China should stick to code of conduct at sea: US Navy chief
- Admiral John Richardson says doing so would reduce the chances of an incident should the US and Chinese navies meet
- His four-country tour of the Indo-Pacific is seen as a bid by the US to reassure its partners that is a stabilising power
United States navy chief Admiral John Richardson on Thursday said China should abide by a code of conduct for unplanned encounters at sea, as this would reduce chances of an incident or potential escalation of tensions if the two navies met.
His comments, made in Australia during his four-country tour of the Indo-Pacific, came a day after his stop in the Philippines, where he made clear the US Navy would continue patrolling the disputed South China Sea as part of its programme of freedom of navigation operations.
Last month, the Chinese missile destroyer Luoyang almost collided with the US warship USS Decatur near disputed islands in the South China Sea. The US described the move by the Chinese destroyer as unsafe, while the Chinese defence ministry said the Decatur had been warned off after venturing into Chinese waters.
Amid South China Sea tensions, what will the meeting between the US and China’s defence chiefs yield?
China and several Southeast Asian nations have conflicting territorial claims on the South China Sea. While not a claimant in the waterway, the US has repeatedly said it must patrol the waters to maintain freedom of navigation and the peaceful resolution of disputes under international maritime law.
China views the US’ freedom of navigation activities as an encroachment by an outside power on its territorial waters and a threat to its sovereignty and security. In a statement earlier this month, China’s defence ministry said it would take all steps necessary to protect its sovereignty.
“We steam in the same waters as the Chinese Navy in the South China Sea, and encounters happen frequently. The vast majority are conducted in accordance with the Code for Unplanned Encounters at Sea. Rarely, there is a departure from that – for example, Chinese ship behaviour with respect to the USS Decatur,” Richardson said in a press briefing by telephone from Canberra.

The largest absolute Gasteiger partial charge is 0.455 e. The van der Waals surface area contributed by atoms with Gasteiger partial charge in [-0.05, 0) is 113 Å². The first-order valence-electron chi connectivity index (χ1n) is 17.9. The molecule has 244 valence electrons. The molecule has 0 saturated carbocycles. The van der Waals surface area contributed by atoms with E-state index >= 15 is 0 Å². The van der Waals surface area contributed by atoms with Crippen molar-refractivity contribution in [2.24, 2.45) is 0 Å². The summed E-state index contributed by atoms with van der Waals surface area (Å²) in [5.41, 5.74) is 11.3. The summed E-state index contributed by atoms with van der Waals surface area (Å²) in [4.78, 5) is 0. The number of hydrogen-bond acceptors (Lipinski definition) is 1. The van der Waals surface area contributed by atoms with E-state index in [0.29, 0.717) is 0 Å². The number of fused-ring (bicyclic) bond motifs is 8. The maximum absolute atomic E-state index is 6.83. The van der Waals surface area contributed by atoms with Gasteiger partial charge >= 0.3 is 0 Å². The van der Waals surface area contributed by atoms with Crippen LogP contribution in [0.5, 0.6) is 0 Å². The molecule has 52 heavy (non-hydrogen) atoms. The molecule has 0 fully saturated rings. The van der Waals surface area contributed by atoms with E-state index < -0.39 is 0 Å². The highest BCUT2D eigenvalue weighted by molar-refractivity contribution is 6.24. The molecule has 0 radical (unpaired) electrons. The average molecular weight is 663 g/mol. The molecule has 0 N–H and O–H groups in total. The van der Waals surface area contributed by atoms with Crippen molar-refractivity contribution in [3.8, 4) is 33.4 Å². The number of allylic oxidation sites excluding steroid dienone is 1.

“We advocate for a return and consistent adherence to the Code, to minimise the chance for a miscalculation that could lead to a local incident or potential escalation,” he said.
Richardson has visited Indonesia, the Philippines, and Australia, and is heading to New Zealand tomorrow. His tour comes in the wake of the first joint maritime exercise between China and Asean that concluded last week.
Brunei, the Philippines, Singapore, Thailand, and Vietnam sent ships to the exercise, while Cambodia, Indonesia, Malaysia, and Myanmar sent observers. China heralded the exercise as a significant step in promoting a “community of common destiny” between China and Asean.
Collin Koh, a research fellow at the S. Rajaratnam School of International Studies, said he saw two deliberate intentions in the timing of the visit.
“The first is to reassure its partners that the US is not a troublemaker as it is being construed by China, that the US is a stabilising power,” he said.
“Beyond the feel-good generated by the Asean-China joint exercises, Asean states remain wary of China and its long-term intentions. [And the second, the] US is here to reassure its partners that it will continue to maintain its stance on international law and freedom of navigation.”
At the Asean Defence Ministers’ Meeting in Singapore last month, Asean announced its intention to conduct joint maritime exercises with the United States in 2019. Though Richardson did not specify details, he said this exercise would complement Asean’s leadership role in regional stability.
“We look forward to engaging in this exercise with Asean,” he said. “This provides a nice completeness in terms of ASEAN’s engagement in the region.”
Richardson characterised the US presence in Pacific waters as a bid to promote its commitment to a set of rules and norms that have created stability on the high seas necessary for global economic growth.
“This free and open set of rules and norms have enabled tremendous growth in the region, lifting millions of people out of poverty. [We are here] advocating for those norms and rules that have enabled access to markets and free trade on navigable waterways,” he said.
“China is a growing nation engaging in strategic expansion, and we should not be surprised that their maritime activity is increasing.
“As the US remains consistently engaged in the Pacific, we will continue to see each other on the high seas.”